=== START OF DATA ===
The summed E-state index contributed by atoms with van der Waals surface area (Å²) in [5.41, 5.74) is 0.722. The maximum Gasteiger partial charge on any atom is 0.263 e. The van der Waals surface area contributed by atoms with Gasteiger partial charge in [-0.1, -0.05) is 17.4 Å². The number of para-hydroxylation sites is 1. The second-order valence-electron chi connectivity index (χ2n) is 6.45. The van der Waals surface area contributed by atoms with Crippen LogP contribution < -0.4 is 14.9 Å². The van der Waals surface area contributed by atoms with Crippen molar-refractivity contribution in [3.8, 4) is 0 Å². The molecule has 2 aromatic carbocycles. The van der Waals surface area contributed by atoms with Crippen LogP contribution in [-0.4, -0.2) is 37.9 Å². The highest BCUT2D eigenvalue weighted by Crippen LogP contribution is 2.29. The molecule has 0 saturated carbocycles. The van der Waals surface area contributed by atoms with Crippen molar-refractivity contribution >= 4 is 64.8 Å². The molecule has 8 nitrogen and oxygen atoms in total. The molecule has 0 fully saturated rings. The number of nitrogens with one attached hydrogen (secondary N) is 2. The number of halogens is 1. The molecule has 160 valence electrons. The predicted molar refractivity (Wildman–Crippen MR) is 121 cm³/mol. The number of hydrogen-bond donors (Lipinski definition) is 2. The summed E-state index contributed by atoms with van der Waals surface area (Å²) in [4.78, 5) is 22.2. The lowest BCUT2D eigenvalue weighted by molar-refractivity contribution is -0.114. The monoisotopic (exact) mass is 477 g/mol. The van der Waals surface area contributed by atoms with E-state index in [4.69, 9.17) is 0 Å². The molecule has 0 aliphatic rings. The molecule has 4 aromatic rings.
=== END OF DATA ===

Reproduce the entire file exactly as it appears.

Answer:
The summed E-state index contributed by atoms with van der Waals surface area (Å²) in [5.41, 5.74) is 0.722. The maximum Gasteiger partial charge on any atom is 0.263 e. The van der Waals surface area contributed by atoms with Gasteiger partial charge in [-0.1, -0.05) is 17.4 Å². The number of para-hydroxylation sites is 1. The second-order valence-electron chi connectivity index (χ2n) is 6.45. The van der Waals surface area contributed by atoms with Crippen LogP contribution < -0.4 is 14.9 Å². The van der Waals surface area contributed by atoms with Crippen molar-refractivity contribution in [3.8, 4) is 0 Å². The molecule has 2 aromatic carbocycles. The van der Waals surface area contributed by atoms with Crippen LogP contribution in [-0.4, -0.2) is 37.9 Å². The highest BCUT2D eigenvalue weighted by Crippen LogP contribution is 2.29. The molecule has 0 saturated carbocycles. The van der Waals surface area contributed by atoms with Crippen molar-refractivity contribution >= 4 is 64.8 Å². The molecule has 8 nitrogen and oxygen atoms in total. The molecule has 0 fully saturated rings. The number of nitrogens with one attached hydrogen (secondary N) is 2. The number of halogens is 1. The molecule has 160 valence electrons. The predicted molar refractivity (Wildman–Crippen MR) is 121 cm³/mol. The number of hydrogen-bond donors (Lipinski definition) is 2. The summed E-state index contributed by atoms with van der Waals surface area (Å²) in [4.78, 5) is 22.2. The lowest BCUT2D eigenvalue weighted by molar-refractivity contribution is -0.114. The monoisotopic (exact) mass is 477 g/mol. The van der Waals surface area contributed by atoms with E-state index in [4.69, 9.17) is 0 Å². The molecule has 0 aliphatic rings. The molecule has 4 aromatic rings.